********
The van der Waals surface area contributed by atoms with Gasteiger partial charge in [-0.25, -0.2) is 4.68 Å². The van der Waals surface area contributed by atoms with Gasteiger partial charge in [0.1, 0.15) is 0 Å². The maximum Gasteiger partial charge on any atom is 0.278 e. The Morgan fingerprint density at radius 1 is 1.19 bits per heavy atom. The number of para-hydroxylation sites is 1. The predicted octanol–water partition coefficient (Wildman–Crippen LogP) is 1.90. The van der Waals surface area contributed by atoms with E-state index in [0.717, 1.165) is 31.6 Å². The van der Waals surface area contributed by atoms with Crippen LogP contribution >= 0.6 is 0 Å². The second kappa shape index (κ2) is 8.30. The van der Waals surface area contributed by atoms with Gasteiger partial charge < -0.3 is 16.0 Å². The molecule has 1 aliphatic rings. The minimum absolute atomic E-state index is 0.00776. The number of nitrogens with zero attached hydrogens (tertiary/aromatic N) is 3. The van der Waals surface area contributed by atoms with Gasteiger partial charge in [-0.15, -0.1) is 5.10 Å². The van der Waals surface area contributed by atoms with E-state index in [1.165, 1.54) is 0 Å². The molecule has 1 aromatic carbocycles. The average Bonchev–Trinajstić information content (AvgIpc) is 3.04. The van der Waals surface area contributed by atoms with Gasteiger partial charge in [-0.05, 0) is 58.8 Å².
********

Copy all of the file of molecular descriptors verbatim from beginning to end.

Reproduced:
The van der Waals surface area contributed by atoms with Gasteiger partial charge in [-0.25, -0.2) is 4.68 Å². The van der Waals surface area contributed by atoms with Gasteiger partial charge in [0.1, 0.15) is 0 Å². The maximum Gasteiger partial charge on any atom is 0.278 e. The Morgan fingerprint density at radius 1 is 1.19 bits per heavy atom. The number of para-hydroxylation sites is 1. The predicted octanol–water partition coefficient (Wildman–Crippen LogP) is 1.90. The van der Waals surface area contributed by atoms with E-state index in [0.717, 1.165) is 31.6 Å². The van der Waals surface area contributed by atoms with Crippen LogP contribution >= 0.6 is 0 Å². The second kappa shape index (κ2) is 8.30. The van der Waals surface area contributed by atoms with Gasteiger partial charge < -0.3 is 16.0 Å². The molecule has 1 aliphatic rings. The minimum absolute atomic E-state index is 0.00776. The number of nitrogens with zero attached hydrogens (tertiary/aromatic N) is 3. The van der Waals surface area contributed by atoms with Gasteiger partial charge in [-0.15, -0.1) is 5.10 Å². The van der Waals surface area contributed by atoms with E-state index in [1.165, 1.54) is 0 Å². The molecule has 1 aromatic carbocycles. The average Bonchev–Trinajstić information content (AvgIpc) is 3.04. The van der Waals surface area contributed by atoms with Gasteiger partial charge in [-0.05, 0) is 58.8 Å².